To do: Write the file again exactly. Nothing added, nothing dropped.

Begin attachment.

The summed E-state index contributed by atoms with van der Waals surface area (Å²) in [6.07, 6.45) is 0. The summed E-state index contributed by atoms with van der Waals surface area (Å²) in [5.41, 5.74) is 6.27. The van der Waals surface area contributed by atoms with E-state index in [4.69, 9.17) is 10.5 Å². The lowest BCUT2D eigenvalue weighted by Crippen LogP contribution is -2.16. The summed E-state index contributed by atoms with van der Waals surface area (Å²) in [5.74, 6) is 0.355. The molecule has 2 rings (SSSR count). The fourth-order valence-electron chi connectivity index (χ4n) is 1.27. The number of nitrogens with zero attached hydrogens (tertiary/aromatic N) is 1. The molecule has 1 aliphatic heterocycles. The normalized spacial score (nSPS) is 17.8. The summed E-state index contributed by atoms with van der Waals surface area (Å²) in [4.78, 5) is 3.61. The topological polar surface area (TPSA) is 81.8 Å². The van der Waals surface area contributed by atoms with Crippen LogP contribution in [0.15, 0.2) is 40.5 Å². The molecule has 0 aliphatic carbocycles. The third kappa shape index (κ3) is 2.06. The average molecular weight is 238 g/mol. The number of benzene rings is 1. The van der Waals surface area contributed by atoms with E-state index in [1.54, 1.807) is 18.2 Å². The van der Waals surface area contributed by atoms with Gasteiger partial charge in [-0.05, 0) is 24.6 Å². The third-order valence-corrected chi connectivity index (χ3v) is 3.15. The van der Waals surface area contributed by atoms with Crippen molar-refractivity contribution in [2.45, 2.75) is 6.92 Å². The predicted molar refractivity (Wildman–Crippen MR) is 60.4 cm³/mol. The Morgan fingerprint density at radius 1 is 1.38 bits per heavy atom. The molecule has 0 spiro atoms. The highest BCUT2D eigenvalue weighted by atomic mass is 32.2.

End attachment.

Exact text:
The summed E-state index contributed by atoms with van der Waals surface area (Å²) in [6.07, 6.45) is 0. The summed E-state index contributed by atoms with van der Waals surface area (Å²) in [5.41, 5.74) is 6.27. The van der Waals surface area contributed by atoms with E-state index in [4.69, 9.17) is 10.5 Å². The lowest BCUT2D eigenvalue weighted by Crippen LogP contribution is -2.16. The summed E-state index contributed by atoms with van der Waals surface area (Å²) in [5.74, 6) is 0.355. The molecule has 2 rings (SSSR count). The fourth-order valence-electron chi connectivity index (χ4n) is 1.27. The number of nitrogens with zero attached hydrogens (tertiary/aromatic N) is 1. The molecule has 1 aliphatic heterocycles. The normalized spacial score (nSPS) is 17.8. The summed E-state index contributed by atoms with van der Waals surface area (Å²) in [4.78, 5) is 3.61. The topological polar surface area (TPSA) is 81.8 Å². The van der Waals surface area contributed by atoms with Crippen LogP contribution in [0.15, 0.2) is 40.5 Å². The molecule has 0 aliphatic carbocycles. The third kappa shape index (κ3) is 2.06. The average molecular weight is 238 g/mol. The number of benzene rings is 1. The van der Waals surface area contributed by atoms with E-state index in [1.54, 1.807) is 18.2 Å². The van der Waals surface area contributed by atoms with Gasteiger partial charge in [-0.05, 0) is 24.6 Å². The third-order valence-corrected chi connectivity index (χ3v) is 3.15. The van der Waals surface area contributed by atoms with Crippen molar-refractivity contribution in [2.45, 2.75) is 6.92 Å². The predicted molar refractivity (Wildman–Crippen MR) is 60.4 cm³/mol. The Morgan fingerprint density at radius 1 is 1.38 bits per heavy atom. The molecule has 0 spiro atoms. The highest BCUT2D eigenvalue weighted by atomic mass is 32.2.